As a young kid Milo of Croton decided he wanted to become the world’s strongest man and chose a simple, but effective strategy how to achieve the goal he has set out for himself. He started lifting a small calf onto his shoulders and carried it around. Every single day he lifted the calf and carried it around and as the months and years passed that calf grew and got heavier and heavier until the day that the once young calf was a full-grown bull. Over the month and years Milo of Croton lifted consecutively a heavier and heavier load and was able to lift a full-grown bull at some point.

What can we learn from Milo of Croton?

Strength training lesson #1: Mastery

Why did Milo of Croton not lift a bull from day one? Simple answer, because he couldn’t! He lifted a small calf, because he knew he could master it. Mastery of technique and mastery of external load (with proper technique) are key.

What does that mean for the strength training? Start with a weight (or resistance) you can master and gradually increase load over time.

Strength training lesson #2: Progression

The story of Milo of Croton encapsulates the fundamental principle of strength training. In order to get stronger your training needs to be progressive and you need to gradually increase the loads over time, which brings us to the second lesson.

Strength training lesson #3: Optimal dose or stimulus

Did Milo of Croton lift the calf until he fell to the ground due to exhaustion? No! He lifted the calf and came back the next day to repeat his training.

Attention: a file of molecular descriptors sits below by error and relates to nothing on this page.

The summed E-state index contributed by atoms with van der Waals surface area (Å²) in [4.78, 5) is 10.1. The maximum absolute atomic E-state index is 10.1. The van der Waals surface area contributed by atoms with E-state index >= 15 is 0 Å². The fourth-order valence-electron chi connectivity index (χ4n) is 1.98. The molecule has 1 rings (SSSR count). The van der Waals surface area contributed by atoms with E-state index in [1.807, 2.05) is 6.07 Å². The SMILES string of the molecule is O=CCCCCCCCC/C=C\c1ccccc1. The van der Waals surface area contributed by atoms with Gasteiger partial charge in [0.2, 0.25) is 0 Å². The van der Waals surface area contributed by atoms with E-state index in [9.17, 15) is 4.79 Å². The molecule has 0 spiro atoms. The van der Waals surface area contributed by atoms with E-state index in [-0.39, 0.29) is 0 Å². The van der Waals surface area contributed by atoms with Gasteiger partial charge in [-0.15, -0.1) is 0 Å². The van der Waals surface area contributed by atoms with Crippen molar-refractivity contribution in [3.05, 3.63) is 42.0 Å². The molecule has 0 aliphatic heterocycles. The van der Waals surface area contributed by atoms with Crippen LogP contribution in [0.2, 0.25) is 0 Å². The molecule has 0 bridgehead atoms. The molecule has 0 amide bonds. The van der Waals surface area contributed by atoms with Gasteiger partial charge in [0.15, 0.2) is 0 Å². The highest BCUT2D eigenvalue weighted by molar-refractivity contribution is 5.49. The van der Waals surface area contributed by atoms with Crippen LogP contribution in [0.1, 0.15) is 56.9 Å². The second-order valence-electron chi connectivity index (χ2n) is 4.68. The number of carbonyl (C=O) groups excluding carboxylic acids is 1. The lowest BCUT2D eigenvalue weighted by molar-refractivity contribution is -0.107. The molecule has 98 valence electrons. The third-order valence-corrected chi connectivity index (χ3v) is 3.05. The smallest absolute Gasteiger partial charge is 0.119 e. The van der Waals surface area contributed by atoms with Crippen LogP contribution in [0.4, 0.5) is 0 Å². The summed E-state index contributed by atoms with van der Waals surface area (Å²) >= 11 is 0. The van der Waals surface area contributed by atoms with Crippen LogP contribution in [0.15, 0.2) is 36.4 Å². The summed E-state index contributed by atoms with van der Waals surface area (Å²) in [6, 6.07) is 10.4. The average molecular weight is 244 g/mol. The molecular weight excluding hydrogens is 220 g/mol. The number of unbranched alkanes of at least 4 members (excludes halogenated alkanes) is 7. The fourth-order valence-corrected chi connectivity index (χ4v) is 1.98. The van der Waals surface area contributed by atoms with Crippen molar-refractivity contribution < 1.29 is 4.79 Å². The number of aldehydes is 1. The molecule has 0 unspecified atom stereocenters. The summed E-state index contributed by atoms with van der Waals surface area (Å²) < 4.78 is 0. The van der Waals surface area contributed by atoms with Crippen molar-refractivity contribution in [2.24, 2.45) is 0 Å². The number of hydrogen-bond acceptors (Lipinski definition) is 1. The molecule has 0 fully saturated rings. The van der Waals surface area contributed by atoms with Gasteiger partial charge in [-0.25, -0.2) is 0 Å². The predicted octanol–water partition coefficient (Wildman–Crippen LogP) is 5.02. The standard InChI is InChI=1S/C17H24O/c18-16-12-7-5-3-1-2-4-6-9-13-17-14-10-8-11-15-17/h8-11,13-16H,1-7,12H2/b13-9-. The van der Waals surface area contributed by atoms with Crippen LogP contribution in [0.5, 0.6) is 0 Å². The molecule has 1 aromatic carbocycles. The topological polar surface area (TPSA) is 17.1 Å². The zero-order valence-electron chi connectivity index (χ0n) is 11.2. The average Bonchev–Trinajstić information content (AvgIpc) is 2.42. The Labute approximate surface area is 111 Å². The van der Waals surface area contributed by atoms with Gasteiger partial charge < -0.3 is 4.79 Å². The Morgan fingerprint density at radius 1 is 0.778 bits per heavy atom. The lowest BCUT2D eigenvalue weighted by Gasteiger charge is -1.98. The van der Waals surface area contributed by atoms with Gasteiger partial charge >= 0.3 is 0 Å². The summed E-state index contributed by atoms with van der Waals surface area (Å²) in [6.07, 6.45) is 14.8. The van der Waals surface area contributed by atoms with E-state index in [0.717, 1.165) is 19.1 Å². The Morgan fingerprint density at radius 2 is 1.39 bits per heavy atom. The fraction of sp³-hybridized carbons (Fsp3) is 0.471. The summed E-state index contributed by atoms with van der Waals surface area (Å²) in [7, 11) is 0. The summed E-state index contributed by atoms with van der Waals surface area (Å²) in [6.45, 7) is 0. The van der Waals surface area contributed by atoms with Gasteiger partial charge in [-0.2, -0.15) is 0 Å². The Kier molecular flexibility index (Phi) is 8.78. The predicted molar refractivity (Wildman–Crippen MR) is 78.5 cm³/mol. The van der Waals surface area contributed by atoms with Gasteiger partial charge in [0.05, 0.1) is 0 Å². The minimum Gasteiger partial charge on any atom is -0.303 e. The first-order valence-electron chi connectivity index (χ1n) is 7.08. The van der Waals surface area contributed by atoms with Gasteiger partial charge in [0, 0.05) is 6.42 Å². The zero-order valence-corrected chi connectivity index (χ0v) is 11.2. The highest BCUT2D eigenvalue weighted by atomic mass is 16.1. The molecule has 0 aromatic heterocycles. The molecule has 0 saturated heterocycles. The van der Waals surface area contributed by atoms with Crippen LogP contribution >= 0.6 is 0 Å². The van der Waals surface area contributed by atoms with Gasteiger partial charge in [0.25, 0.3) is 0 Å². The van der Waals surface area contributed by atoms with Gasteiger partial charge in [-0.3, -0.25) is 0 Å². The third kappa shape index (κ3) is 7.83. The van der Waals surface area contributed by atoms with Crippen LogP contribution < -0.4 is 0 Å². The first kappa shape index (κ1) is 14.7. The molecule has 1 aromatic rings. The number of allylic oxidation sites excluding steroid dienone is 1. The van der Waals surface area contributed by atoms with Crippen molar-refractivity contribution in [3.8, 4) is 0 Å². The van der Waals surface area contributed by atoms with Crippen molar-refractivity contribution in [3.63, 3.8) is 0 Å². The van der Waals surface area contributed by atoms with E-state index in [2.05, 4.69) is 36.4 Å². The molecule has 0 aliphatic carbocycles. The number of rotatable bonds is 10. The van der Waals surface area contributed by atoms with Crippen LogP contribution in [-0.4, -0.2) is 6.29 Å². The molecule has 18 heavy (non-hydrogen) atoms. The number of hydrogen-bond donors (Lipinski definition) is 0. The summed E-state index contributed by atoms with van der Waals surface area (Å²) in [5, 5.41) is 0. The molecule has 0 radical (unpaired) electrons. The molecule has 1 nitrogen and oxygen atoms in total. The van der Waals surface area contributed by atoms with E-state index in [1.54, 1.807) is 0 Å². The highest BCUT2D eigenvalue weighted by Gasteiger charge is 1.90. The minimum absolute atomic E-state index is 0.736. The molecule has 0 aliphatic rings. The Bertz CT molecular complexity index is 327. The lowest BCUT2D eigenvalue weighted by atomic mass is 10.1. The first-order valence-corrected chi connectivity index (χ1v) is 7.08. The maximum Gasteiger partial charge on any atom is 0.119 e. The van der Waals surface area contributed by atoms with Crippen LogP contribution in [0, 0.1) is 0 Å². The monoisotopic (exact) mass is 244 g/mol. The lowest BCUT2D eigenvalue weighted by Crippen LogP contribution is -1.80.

What does that mean for the strength training? Adaptation occurs when we train with a load or external resistance that stimulates adaptation. If strength training (or any training) is properly planned out over weeks and month, the athlete rarely trains to exhaustion! An optimal dose (of strength training) will lead to an optimal response (strength gains or size gains).

Strength training lesson #4: Consistency

Milo of Croton lifted the calf every single day until it was a full-grown bull.

What does that mean for the strength training? You do not need to train every single day, but you need to be consistent (over the week, month and years).

Strength training lesson #5: Specificity

In my opinion one of the most over-used words and misconceptions in strength training and training in general.

Why did Milo of Crotona lift a calf and not run a few miles each day or jumped up and down? Because he started with the goal of becoming stronger and then chose the right mode and method that would he help him to become stronger.

What does that mean for the strength training? If you want to become stronger, chose the right modes and method that will help you become stronger. If you want to become bigger, chose the right modes and method that will help you become bigger. There is no one size fits all in strength training.

Conclusion

To understand strength training, we need to open our old physics book and understand that strength is the ability to exert force in order to overcome resistance. Force and force output is influenced by two variables mass and acceleration, therefore the load we lift is important, but also how much acceleration we can apply to the lifted load.

An optimal strength training is centred on a few basic principles

1.    Mastery

2.    Progression

3.    Optimal dose

4.    Consistency

5.    Specificity

Jim Rohn said it best ‘Success is nothing more than a few simple disciplines, practiced every day.’ and if Jim Rohn would have done strength training, I am convinced he would have said ‘Success in strength training is nothing more than a few principles practiced every single strength training.’